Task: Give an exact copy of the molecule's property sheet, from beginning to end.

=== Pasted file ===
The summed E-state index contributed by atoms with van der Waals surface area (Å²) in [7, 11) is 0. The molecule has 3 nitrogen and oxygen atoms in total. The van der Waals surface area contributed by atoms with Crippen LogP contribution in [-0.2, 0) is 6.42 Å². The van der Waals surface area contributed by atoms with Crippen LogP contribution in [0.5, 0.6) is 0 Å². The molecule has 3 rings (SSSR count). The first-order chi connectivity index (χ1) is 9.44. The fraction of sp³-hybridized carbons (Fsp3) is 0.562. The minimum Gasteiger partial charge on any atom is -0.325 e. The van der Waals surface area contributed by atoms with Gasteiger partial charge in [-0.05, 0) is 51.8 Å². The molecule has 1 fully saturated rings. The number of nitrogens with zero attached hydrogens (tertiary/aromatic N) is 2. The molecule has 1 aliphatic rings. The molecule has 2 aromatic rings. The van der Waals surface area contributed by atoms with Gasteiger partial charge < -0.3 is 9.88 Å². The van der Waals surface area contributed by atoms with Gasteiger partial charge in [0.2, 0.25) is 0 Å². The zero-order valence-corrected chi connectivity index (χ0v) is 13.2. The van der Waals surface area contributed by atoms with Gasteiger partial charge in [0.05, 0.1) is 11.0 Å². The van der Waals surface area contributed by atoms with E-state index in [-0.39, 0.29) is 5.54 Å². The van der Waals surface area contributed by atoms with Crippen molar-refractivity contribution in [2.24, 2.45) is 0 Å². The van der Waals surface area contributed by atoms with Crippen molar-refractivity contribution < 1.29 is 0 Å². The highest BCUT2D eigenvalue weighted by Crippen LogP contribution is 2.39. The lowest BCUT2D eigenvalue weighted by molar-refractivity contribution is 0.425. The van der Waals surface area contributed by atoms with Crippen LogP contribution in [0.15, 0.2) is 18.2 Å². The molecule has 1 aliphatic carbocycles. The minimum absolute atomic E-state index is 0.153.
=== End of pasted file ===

The summed E-state index contributed by atoms with van der Waals surface area (Å²) in [7, 11) is 0. The molecule has 3 nitrogen and oxygen atoms in total. The van der Waals surface area contributed by atoms with Crippen LogP contribution in [-0.2, 0) is 6.42 Å². The van der Waals surface area contributed by atoms with Crippen LogP contribution in [0.5, 0.6) is 0 Å². The molecule has 3 rings (SSSR count). The first-order chi connectivity index (χ1) is 9.44. The fraction of sp³-hybridized carbons (Fsp3) is 0.562. The minimum Gasteiger partial charge on any atom is -0.325 e. The van der Waals surface area contributed by atoms with Gasteiger partial charge in [-0.05, 0) is 51.8 Å². The molecule has 1 fully saturated rings. The number of nitrogens with zero attached hydrogens (tertiary/aromatic N) is 2. The molecule has 1 aliphatic rings. The molecule has 2 aromatic rings. The van der Waals surface area contributed by atoms with Gasteiger partial charge < -0.3 is 9.88 Å². The van der Waals surface area contributed by atoms with Gasteiger partial charge in [0.2, 0.25) is 0 Å². The zero-order valence-corrected chi connectivity index (χ0v) is 13.2. The van der Waals surface area contributed by atoms with Gasteiger partial charge in [0.05, 0.1) is 11.0 Å². The van der Waals surface area contributed by atoms with E-state index in [-0.39, 0.29) is 5.54 Å². The van der Waals surface area contributed by atoms with Crippen molar-refractivity contribution in [2.24, 2.45) is 0 Å². The van der Waals surface area contributed by atoms with Crippen molar-refractivity contribution < 1.29 is 0 Å². The highest BCUT2D eigenvalue weighted by Crippen LogP contribution is 2.39. The lowest BCUT2D eigenvalue weighted by molar-refractivity contribution is 0.425. The van der Waals surface area contributed by atoms with Crippen LogP contribution in [0.15, 0.2) is 18.2 Å². The molecule has 1 aliphatic carbocycles. The minimum absolute atomic E-state index is 0.153.